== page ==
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7 strategies to run status meetings your team will want to attend
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7 strategies to run status meetings your team will want to attend

Understand the challenges of status meetings and get strategies to run more effective ones that are valuable for you and your team.

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You’re part way through your weekly status meeting when you realize you’re just reading through a spreadsheet, not adding any value people couldn't get by reading it on their own. Team members are mentally checking out and you feel like you’re wasting their time. 

People have a lot of meetings, so you need to make sure your status meetings are a valuable use of their time. That takes thinking outside the meeting box and getting creative about how you engage them. 

In this post, we’ll share tips on how to run more effective, engaging status meetings, including doing more outside of them, reducing them, or even canceling them altogether. 

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Common challenges and criticisms of status update meetings 

Status meetings are important to keep people aligned, but not everyone appreciates them. Here's a rundown of some common frustrations with them: 

  • Only serves the project manager. Although this isn’t true, there’s sometimes a perception that the meeting mostly benefits the PM to track progress. For others, it’s an annoying distraction from work. 
  • Lack of clear agenda or objectives. This can cause meetings to go off track, overrun, or be ineffective, contributing to the above complaint.
  • Irrelevant updates. Spending valuable time listening to team member updates that have nothing to do with your work is frustrating and causes people to check out mentally.  
  • Getting sidetracked. It's great to brainstorm and bounce ideas around, but if a couple of people go down a rabbit hole it can derail the whole meeting. 
  • The usual suspects dominate. When this happens, it can leave others feeling unheard—and like the meeting has little value for them.
  • Ill-prepared team members. There's always one person who shows up without a clue, so everyone has to wait for them to get up to speed.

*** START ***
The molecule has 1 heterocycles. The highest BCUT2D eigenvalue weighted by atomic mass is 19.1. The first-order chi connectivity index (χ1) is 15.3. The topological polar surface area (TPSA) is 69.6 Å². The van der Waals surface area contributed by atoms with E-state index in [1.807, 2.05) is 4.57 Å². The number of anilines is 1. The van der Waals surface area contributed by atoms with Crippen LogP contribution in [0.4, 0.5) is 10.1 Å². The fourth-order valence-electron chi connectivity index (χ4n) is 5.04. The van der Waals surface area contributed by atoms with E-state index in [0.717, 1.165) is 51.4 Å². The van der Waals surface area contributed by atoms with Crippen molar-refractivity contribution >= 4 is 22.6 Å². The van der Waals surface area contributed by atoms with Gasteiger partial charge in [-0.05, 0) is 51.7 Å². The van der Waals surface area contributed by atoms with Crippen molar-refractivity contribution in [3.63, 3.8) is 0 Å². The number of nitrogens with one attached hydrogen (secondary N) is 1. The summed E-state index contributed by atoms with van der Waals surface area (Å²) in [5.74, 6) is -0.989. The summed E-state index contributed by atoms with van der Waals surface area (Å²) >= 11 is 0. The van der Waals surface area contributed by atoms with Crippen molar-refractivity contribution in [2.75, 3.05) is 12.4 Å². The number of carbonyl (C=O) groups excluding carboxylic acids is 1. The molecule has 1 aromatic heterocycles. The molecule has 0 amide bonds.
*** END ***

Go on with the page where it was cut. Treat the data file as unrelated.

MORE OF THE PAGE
• Overrunning. Meetings that just. won’t. end. eat into your day, eroding time for actual work.
  • Unclear action items. Anytime people leave a meeting unsure of the next steps it's a missed opportunity to move projects forward effectively.
  • Tech hiccups. Whether it's difficulty joining a call or sharing screens, tech problems can derail even the best-planned meetings.

Bad meetings can be the ultimate productivity killer for the team. However, getting a handle on these issues will make your status meetings more engaging, efficient, and productive.

Here’s how. 

7 strategies for more effective status meetings 

Now you know the issues with status meetings, let’s see how to overcome them. 

1. Know why you’re holding the meeting    

Real time status meetings are a waste of time if they could have been an email or Slack message.  

Before you hit "schedule," ask yourself why you’re pulling everyone away from work. If it's just to share updates or information, maybe people could read through them on their own time instead. 

There are definitely times when a meeting is necessary, however, says Jordan Hirsch, CEO, Lead Trainer & Coach, FishTree, “That time together is really valuable when there's something to discuss… or it’s something that can’t be shared or discussed over chat, like changes to the project deadline, scope, requirements, etc. Things where you need to see people’s reactions and deal with their questions. If not, cancel it and do it async.” 

Another reason to get everyone in the room is to uncover blockers and match people with the help they need. If you regularly do this, it encourages people to start proactively approaching each other outside the meeting. So you can save group meetings for collective problem solving, communicating, strategizing, etc.

Switchboard room with notes and apps open.
Switchboard rooms save your work so you can share materials async before the call. Then, hop into the room to discuss them in real time.

2. Do more work async

Too much time is wasted in meetings just getting everyone on the same page, and using status meetings to gather updates isn’t a good use of anyone’s time. 

Instead, try moving some of the preliminary update stuff–sharing statuses and updates, reviewing the agenda or project report, etc.–out of the live meeting and into shared workspaces, email, or your project management tool. That way, people can check it out on their own schedule, jot down any questions, and come to the meeting ready to work. 

When you do more async, real time discussions are more focused and productive, tackling the big issues that require back and forth. You might even find you don’t need a meeting at all. Maybe a few quick follow-up messages can tie up any loose ends?  

Async working also gives your team more autonomy and freedom, which is empowering. Plus, when you do schedule a meeting, they’ll know it’s for a good reason.

Pro tip: Try this framework for more productive collaboration: 

Share asynchronously
: Docs, slides, code, etc. 
Review asynchronously
: Add comments or make video walkthroughs.
Discuss and decide synchronously:
Chat in comment threads or meet to talk together.

For example, you can share and save project materials in your dedicated Switchboard project room for people to review before the meeting. They’ll also be able to find them and refer back afterward without digging through email or Slack threads.